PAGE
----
Just what we need, another Middle East war

March 24, 2011|By Ron Smith

Now what? After attacking Libya "on the fly," as Defense Secretary Robert Gates put it, what's next in this latest chapter of Operation Enduring Blunder? (I like that moniker better than the meaningless "Odyssey Dawn.")

There is more than a little of the surreal in this latest bombardment of an Islamic nation, yet we know it's all too real, and we suspect that our president's claim that we'll be out of there in "days rather than weeks" is more likely to turn into years rather than weeks.

I base this on recent experience. Iraq was going to be the war that pays for itself, in the gospel according to Paul Wolfowitz. (Mr. Wolfowitz, you will recall, was a primary architect of that grand adventure and is still turned to by ABC's This Week as an expert whose advice should be granted some credibility, despite his woeful track record.)

Neocons differ from old soldiers in that they never even fade away. They hold such power in the major media that people like Armchair Army Marshal Max Boot is given prime op-ed space in The New York Times to beat the war drum, even though he is a columnist for Rupert Murdoch's "War Street Journal" — reflexively despised by the folks at the Old Gray Lady in Manhattan.

George W. had his "coalition of the willing," but Barack Obama's looks much more like a coalition of the unwilling this week. Some allies are gung-ho for sure; a British politician spoke approvingly of being in Libya for 30 years. France's Nicolas Sarkozy sounded like de Gaulle resurrected in boasting of France taking its rightful place at this time in history.

But the Germans want no part of a NATO involvement in the Libyan civil war; Italy accuses the French of being motivated by schemes of getting more Libyan oil; the Norwegians are awaiting further instructions; and despite the American insistence that others take the lead, almost all the warships arrayed in the Mediterranean near Tripoli are ours.

The hundreds of millions of dollars' worth of cruise missiles blasting Moammar Gadhafi's armor, airfields and troops are almost entirely ours. The cost of this thing will surpass a billion dollars quickly, and our president tells a Spanish TV network, "This is something that we can build into our budget," adding, "And we're confident that not only can the goals be achieved, but at the end of the day the American people are going to feel satisfied that lives were saved and people were helped."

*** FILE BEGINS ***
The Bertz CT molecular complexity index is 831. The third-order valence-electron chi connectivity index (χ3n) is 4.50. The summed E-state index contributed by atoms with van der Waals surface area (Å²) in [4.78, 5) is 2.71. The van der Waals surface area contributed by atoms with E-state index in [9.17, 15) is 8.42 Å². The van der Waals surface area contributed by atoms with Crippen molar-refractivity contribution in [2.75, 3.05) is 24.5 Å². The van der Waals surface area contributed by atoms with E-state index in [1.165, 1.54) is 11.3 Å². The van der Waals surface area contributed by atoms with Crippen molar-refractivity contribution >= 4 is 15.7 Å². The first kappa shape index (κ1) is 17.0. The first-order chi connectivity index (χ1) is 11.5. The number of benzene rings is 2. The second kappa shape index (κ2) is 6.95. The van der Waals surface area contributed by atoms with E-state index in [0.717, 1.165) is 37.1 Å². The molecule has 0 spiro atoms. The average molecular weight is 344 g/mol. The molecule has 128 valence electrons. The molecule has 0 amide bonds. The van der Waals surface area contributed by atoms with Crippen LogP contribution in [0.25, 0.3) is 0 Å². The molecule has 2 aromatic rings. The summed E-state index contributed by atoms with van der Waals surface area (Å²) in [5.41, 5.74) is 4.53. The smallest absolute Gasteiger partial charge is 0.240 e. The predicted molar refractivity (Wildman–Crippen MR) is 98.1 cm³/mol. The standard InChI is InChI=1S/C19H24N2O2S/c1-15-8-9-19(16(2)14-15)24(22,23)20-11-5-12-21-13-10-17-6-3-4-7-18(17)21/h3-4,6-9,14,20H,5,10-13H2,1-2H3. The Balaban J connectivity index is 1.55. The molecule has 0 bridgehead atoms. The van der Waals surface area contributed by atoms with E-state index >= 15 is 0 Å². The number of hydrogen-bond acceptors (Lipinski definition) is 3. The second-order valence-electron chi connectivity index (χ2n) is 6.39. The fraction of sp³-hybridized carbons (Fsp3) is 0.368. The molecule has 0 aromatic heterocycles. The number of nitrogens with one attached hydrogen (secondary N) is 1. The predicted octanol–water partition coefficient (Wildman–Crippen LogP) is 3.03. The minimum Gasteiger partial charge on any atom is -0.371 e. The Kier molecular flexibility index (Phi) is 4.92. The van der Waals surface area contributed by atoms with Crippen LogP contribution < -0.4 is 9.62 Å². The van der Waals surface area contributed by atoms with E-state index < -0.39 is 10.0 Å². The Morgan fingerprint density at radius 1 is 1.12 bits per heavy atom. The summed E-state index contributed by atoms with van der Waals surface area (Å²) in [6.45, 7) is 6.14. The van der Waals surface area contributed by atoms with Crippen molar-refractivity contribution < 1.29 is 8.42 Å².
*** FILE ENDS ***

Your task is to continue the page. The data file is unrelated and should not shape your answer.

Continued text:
We must remember that this administration's motives are pure, that this military intervention in the affairs of another nation is being done for humanitarian reasons, and that the seemingly offhand manner in which we decided to do this, mentioned by Secretary Gates, is fine because — well, just because.

If it seems a bit arbitrary, considering the many despots terrorizing their own peoples against whom we take no action, well, that's just the way the cookie crumbles.

If one is suspicious that the pledge of "no boots on the ground" might prove difficult to live up to, considering that the ragtag rebels haven't a chance of success without those boots, the president insists those suspicions are groundless.

Within days, he says, we'll move into the background, leaving enforcement of the "no-fly zone" to our fractious and bewildered allies, some of whom are saying we should stop already with the bombing.

The Arab League was with us as cover for, what, a day?

It's dawning on more Americans that no matter whom you elect, Republican or Democrat, the Empire staggers along the same path that it has for decades, committed to maintaining world hegemony even as its cost becomes unbearable.

I said on the radio after the new Congress agreed to the largest military spending bill in history, "Their opposition to the wars in Iraq and Afghanistan was pure B.S. designed to wrest power from their partners in governmental crime, corruption and parasitic rent seeking."

We now have opened a third front in our promised Long War. Might it be, as a listener suggested to me, "World War Three on the installment plan?"

The best we can hope for is a massive dose of good luck.

Ron Smith's column appears Fridays in The Baltimore Sun. His e-mail is rsmith@wbal.com.

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